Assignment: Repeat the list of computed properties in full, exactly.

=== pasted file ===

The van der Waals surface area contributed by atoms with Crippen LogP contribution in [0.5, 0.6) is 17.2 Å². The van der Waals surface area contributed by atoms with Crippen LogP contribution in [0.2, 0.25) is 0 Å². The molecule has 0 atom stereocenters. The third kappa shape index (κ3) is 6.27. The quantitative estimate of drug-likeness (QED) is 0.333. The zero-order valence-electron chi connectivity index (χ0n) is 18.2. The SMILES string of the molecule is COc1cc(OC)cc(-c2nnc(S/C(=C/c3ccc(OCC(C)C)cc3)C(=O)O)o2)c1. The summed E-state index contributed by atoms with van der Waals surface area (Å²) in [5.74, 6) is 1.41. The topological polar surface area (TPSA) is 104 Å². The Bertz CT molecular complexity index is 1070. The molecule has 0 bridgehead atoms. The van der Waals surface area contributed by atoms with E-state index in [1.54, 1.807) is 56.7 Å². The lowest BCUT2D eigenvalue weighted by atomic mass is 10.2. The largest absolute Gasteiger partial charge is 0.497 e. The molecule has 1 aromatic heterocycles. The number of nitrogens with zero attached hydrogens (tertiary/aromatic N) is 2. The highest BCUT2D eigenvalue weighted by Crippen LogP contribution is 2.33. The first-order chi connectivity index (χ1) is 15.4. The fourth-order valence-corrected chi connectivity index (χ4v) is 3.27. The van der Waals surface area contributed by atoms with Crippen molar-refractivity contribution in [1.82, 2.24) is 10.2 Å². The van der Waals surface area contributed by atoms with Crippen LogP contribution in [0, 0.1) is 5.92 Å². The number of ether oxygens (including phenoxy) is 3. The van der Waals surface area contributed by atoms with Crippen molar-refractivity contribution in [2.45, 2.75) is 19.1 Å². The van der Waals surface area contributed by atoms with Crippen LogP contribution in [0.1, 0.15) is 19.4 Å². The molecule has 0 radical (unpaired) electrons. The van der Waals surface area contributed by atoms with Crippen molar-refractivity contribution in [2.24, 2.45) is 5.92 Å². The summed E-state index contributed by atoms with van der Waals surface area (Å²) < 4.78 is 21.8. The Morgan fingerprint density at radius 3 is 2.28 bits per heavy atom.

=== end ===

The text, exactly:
The van der Waals surface area contributed by atoms with Crippen LogP contribution in [0.5, 0.6) is 17.2 Å². The van der Waals surface area contributed by atoms with Crippen LogP contribution in [0.2, 0.25) is 0 Å². The molecule has 0 atom stereocenters. The third kappa shape index (κ3) is 6.27. The quantitative estimate of drug-likeness (QED) is 0.333. The zero-order valence-electron chi connectivity index (χ0n) is 18.2. The SMILES string of the molecule is COc1cc(OC)cc(-c2nnc(S/C(=C/c3ccc(OCC(C)C)cc3)C(=O)O)o2)c1. The summed E-state index contributed by atoms with van der Waals surface area (Å²) in [5.74, 6) is 1.41. The topological polar surface area (TPSA) is 104 Å². The Bertz CT molecular complexity index is 1070. The molecule has 0 bridgehead atoms. The van der Waals surface area contributed by atoms with E-state index in [1.54, 1.807) is 56.7 Å². The lowest BCUT2D eigenvalue weighted by atomic mass is 10.2. The largest absolute Gasteiger partial charge is 0.497 e. The molecule has 1 aromatic heterocycles. The number of nitrogens with zero attached hydrogens (tertiary/aromatic N) is 2. The highest BCUT2D eigenvalue weighted by Crippen LogP contribution is 2.33. The first-order chi connectivity index (χ1) is 15.4. The fourth-order valence-corrected chi connectivity index (χ4v) is 3.27. The van der Waals surface area contributed by atoms with Crippen molar-refractivity contribution in [1.82, 2.24) is 10.2 Å². The van der Waals surface area contributed by atoms with Crippen LogP contribution in [0, 0.1) is 5.92 Å². The number of ether oxygens (including phenoxy) is 3. The van der Waals surface area contributed by atoms with Crippen molar-refractivity contribution in [2.45, 2.75) is 19.1 Å². The van der Waals surface area contributed by atoms with Crippen LogP contribution in [0.1, 0.15) is 19.4 Å². The molecule has 0 radical (unpaired) electrons. The van der Waals surface area contributed by atoms with Crippen molar-refractivity contribution in [2.24, 2.45) is 5.92 Å². The summed E-state index contributed by atoms with van der Waals surface area (Å²) < 4.78 is 21.8. The Morgan fingerprint density at radius 3 is 2.28 bits per heavy atom.